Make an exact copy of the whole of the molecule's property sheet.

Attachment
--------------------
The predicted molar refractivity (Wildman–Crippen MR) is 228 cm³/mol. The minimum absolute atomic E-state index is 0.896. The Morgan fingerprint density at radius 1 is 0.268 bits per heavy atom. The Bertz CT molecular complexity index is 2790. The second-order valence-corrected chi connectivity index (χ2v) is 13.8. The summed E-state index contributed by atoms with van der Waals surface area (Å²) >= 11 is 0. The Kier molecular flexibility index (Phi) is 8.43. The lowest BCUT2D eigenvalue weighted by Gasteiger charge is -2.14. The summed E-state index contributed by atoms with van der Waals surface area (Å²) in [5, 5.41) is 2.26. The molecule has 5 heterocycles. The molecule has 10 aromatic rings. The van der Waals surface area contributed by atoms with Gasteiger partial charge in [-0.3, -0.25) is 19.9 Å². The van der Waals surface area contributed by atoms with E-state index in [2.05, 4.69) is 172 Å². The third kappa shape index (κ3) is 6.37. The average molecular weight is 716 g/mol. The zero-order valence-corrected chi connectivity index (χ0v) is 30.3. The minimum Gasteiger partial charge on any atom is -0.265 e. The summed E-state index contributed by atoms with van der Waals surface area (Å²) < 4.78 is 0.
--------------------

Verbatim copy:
The predicted molar refractivity (Wildman–Crippen MR) is 228 cm³/mol. The minimum absolute atomic E-state index is 0.896. The Morgan fingerprint density at radius 1 is 0.268 bits per heavy atom. The Bertz CT molecular complexity index is 2790. The second-order valence-corrected chi connectivity index (χ2v) is 13.8. The summed E-state index contributed by atoms with van der Waals surface area (Å²) >= 11 is 0. The Kier molecular flexibility index (Phi) is 8.43. The lowest BCUT2D eigenvalue weighted by Gasteiger charge is -2.14. The summed E-state index contributed by atoms with van der Waals surface area (Å²) in [5, 5.41) is 2.26. The molecule has 5 heterocycles. The molecule has 10 aromatic rings. The van der Waals surface area contributed by atoms with Gasteiger partial charge in [-0.3, -0.25) is 19.9 Å². The van der Waals surface area contributed by atoms with E-state index in [2.05, 4.69) is 172 Å². The third kappa shape index (κ3) is 6.37. The average molecular weight is 716 g/mol. The zero-order valence-corrected chi connectivity index (χ0v) is 30.3. The minimum Gasteiger partial charge on any atom is -0.265 e. The summed E-state index contributed by atoms with van der Waals surface area (Å²) < 4.78 is 0.